Shawano County - Fishing is very good with mainly panfish being targeted and kept. Die hard musky fishermen are doing well with some nice being caught and released. Cooler water temps are helping with the fishing. As the water cools so has boating. Even though it is only the middle of August, boating has slowed down as the water temps have dipped.

Southern Lake Michigan fisheries team report - Compiled from creel clerks by Cheryl Masterson and Jeffrey Zinuticz, fisheries technicians, Milwaukee
Sheboygan County - East winds and warm water has slowed fishing some in Sheboygan, wavy and stormy conditions this week kept most anglers at the dock, those few that did venture out found a few fish in 60-100 feet of water chinooks and rainbows were caught on spoons and jplugs fished off of leadcore or dipsy divers in the top 50-60 feet of water. Wire dipsy divers fished with flashers and flys also took some fish. Shore anglers casting off of the north and south piers early in the morning had limited success with only a handful of brown trout being caught, best baits have been spoons jigged off bottom or a live alewife fished off a three-way rig off bottom. Cooler water and calm weather will be needed to improve pier fishing in the coming weeks.

Ozaukee County - In Port Washington its much of the same story as most other ports trollers are having a tough time finding any pattern with sporadic action for both chinooks and rainbows anywhere from 90-140 feet of water fishing from 40-60 feet down flashers and flys seemed to be the most productive lure with magnum sized spoons taking a few fish as well. Warm water has slowed shore fishing off of the south pier and the area surrounding Rotary Park and the power-plant discharge, only an occasional brown has been caught on a spawn sac floated off bottom or casting and jigging a spoon near bottom early mornings have been best.

Milwaukee County - In Milwaukee fishing remains rather slow, high winds and rain have warmed near shore waters and shore fishing has shut down. Boat trollers continue to find some fish mostly chinooks and rainbows anywhere from 90-110 feet of water, best lures have been spoons or white flasher and fly combinations fished from 50-60 feet down. 5-7 color leadcores off of boards, wire dipsys, and downriggers have all caught fish, some calm stable weather this weekend should help improve fishing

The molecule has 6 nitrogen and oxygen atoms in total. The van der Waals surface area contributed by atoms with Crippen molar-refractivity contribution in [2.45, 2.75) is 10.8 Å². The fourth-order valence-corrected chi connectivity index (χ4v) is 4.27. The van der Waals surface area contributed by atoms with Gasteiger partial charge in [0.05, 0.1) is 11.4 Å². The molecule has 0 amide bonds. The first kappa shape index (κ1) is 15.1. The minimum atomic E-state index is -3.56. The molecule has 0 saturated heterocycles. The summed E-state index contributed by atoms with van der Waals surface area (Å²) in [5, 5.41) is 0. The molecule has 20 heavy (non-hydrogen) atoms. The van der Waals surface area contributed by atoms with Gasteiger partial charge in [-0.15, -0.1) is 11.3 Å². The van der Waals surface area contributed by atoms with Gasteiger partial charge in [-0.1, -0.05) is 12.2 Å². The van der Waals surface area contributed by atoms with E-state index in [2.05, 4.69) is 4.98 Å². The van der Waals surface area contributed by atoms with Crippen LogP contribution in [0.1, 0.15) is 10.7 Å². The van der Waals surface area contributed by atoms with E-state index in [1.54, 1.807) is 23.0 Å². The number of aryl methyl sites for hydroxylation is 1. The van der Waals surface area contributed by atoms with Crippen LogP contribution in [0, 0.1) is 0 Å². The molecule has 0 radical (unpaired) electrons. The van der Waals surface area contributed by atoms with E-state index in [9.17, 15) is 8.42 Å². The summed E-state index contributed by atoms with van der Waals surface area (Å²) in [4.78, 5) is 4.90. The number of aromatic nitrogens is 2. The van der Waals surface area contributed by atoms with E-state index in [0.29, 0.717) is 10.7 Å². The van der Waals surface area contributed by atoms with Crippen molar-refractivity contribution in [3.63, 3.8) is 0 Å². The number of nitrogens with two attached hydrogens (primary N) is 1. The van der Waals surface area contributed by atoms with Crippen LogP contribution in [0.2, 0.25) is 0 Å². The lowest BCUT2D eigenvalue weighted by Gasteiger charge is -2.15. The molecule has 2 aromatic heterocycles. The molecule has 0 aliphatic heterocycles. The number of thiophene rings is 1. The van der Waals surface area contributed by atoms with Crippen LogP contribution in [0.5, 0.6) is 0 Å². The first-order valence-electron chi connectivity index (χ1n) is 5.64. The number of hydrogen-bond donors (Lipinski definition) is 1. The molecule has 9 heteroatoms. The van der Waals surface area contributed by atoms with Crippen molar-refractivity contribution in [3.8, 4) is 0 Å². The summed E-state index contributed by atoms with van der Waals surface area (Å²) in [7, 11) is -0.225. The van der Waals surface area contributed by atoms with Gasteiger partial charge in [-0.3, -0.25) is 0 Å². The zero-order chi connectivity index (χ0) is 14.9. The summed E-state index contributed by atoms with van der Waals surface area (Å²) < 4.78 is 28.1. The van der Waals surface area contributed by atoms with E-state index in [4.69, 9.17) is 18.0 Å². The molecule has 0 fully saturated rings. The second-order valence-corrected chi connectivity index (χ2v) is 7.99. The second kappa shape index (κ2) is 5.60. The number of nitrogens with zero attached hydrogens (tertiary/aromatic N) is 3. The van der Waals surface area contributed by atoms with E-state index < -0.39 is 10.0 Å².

Racine County - Racine fishing has actually picked up somewhat this past week with some good catches of all species lake trout, chinook, coho, and steelhead have all been taken in decent numbers when anglers were able to get out. 70-100 feet of water has been best with fish coming in at 30-40 feet down spoons off of leadcores and flashers and flys fished off down-riggers have taken the most fish, white and green seem to be the best flasher/fly combination. Medium to magnum sized spoons are also taken fish, silver and blue or green and silver seem to be the best colors, spoons have been best fished off of 7-8 color leadcores and planer boards. Wire dipsy-diver rods have also been productive, early mornings remain best with the bite slowing down by 7 a.m. Warm water and stormy weather has shore fishing to a halt, little to no action for perch or browns was reported this week off of any of the piers or harbor area. The only action reported was for an occasional brown trout or northern pike off of the fishing pier in the Pugh Marina area. There spoons and crank baits have worked best early or late in the day. Fishing out of Kenosha has also been slow with only a few browns biting off of the south pier early in the day.